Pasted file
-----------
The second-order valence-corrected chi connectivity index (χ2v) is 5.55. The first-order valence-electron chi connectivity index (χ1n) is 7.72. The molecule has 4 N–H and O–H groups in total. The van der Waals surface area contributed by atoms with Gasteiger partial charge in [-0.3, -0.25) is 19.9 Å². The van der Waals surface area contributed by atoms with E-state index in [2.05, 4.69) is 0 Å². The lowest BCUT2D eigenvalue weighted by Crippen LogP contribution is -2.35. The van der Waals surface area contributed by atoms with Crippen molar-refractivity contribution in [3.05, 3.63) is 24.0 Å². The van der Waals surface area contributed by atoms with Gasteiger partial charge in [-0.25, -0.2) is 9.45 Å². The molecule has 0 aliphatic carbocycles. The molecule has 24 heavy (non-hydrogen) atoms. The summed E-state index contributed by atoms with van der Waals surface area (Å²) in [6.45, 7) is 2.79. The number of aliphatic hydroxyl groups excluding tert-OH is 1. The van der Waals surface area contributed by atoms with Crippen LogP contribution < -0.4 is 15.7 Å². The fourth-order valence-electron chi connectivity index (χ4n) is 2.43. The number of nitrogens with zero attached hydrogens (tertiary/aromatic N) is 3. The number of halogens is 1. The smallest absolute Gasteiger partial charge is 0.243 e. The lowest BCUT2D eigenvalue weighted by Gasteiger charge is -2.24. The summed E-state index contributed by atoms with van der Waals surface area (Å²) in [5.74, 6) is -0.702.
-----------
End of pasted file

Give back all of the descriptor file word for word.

The second-order valence-corrected chi connectivity index (χ2v) is 5.55. The first-order valence-electron chi connectivity index (χ1n) is 7.72. The molecule has 4 N–H and O–H groups in total. The van der Waals surface area contributed by atoms with Gasteiger partial charge in [-0.3, -0.25) is 19.9 Å². The van der Waals surface area contributed by atoms with E-state index in [2.05, 4.69) is 0 Å². The lowest BCUT2D eigenvalue weighted by Crippen LogP contribution is -2.35. The van der Waals surface area contributed by atoms with Crippen molar-refractivity contribution in [3.05, 3.63) is 24.0 Å². The van der Waals surface area contributed by atoms with Gasteiger partial charge in [-0.25, -0.2) is 9.45 Å². The molecule has 0 aliphatic carbocycles. The molecule has 24 heavy (non-hydrogen) atoms. The summed E-state index contributed by atoms with van der Waals surface area (Å²) in [6.45, 7) is 2.79. The number of aliphatic hydroxyl groups excluding tert-OH is 1. The van der Waals surface area contributed by atoms with Crippen LogP contribution < -0.4 is 15.7 Å². The fourth-order valence-electron chi connectivity index (χ4n) is 2.43. The number of nitrogens with zero attached hydrogens (tertiary/aromatic N) is 3. The number of halogens is 1. The smallest absolute Gasteiger partial charge is 0.243 e. The lowest BCUT2D eigenvalue weighted by Gasteiger charge is -2.24. The summed E-state index contributed by atoms with van der Waals surface area (Å²) in [5.74, 6) is -0.702.